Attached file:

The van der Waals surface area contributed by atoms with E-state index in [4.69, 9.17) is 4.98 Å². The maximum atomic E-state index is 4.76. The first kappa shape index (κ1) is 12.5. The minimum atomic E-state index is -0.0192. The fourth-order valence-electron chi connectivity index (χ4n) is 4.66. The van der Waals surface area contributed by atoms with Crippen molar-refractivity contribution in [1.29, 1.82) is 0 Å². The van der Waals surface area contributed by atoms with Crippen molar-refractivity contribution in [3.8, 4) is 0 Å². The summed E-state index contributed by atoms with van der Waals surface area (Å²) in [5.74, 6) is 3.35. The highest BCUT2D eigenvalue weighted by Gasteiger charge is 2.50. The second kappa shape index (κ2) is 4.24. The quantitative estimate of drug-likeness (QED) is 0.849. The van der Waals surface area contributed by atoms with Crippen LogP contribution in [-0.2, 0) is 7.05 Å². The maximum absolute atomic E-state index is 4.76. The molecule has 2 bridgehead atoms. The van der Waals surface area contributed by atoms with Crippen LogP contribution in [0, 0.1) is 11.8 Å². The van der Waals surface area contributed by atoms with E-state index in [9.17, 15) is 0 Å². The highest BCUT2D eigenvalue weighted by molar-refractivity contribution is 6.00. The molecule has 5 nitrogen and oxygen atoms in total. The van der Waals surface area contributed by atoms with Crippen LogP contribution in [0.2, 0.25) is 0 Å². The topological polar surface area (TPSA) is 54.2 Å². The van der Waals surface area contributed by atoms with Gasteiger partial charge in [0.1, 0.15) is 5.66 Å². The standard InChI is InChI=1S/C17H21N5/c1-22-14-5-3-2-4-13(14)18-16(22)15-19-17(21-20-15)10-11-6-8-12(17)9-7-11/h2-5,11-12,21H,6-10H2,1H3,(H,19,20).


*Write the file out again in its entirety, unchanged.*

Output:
The van der Waals surface area contributed by atoms with E-state index in [4.69, 9.17) is 4.98 Å². The maximum atomic E-state index is 4.76. The first kappa shape index (κ1) is 12.5. The minimum atomic E-state index is -0.0192. The fourth-order valence-electron chi connectivity index (χ4n) is 4.66. The van der Waals surface area contributed by atoms with Crippen molar-refractivity contribution in [1.29, 1.82) is 0 Å². The van der Waals surface area contributed by atoms with Crippen molar-refractivity contribution in [3.8, 4) is 0 Å². The summed E-state index contributed by atoms with van der Waals surface area (Å²) in [5.74, 6) is 3.35. The highest BCUT2D eigenvalue weighted by Gasteiger charge is 2.50. The second kappa shape index (κ2) is 4.24. The quantitative estimate of drug-likeness (QED) is 0.849. The van der Waals surface area contributed by atoms with Crippen LogP contribution in [-0.2, 0) is 7.05 Å². The maximum absolute atomic E-state index is 4.76. The molecule has 2 bridgehead atoms. The van der Waals surface area contributed by atoms with Crippen LogP contribution in [0, 0.1) is 11.8 Å². The van der Waals surface area contributed by atoms with E-state index in [9.17, 15) is 0 Å². The highest BCUT2D eigenvalue weighted by molar-refractivity contribution is 6.00. The molecule has 5 nitrogen and oxygen atoms in total. The van der Waals surface area contributed by atoms with Crippen LogP contribution in [0.2, 0.25) is 0 Å². The topological polar surface area (TPSA) is 54.2 Å². The van der Waals surface area contributed by atoms with Gasteiger partial charge in [0.1, 0.15) is 5.66 Å². The standard InChI is InChI=1S/C17H21N5/c1-22-14-5-3-2-4-13(14)18-16(22)15-19-17(21-20-15)10-11-6-8-12(17)9-7-11/h2-5,11-12,21H,6-10H2,1H3,(H,19,20).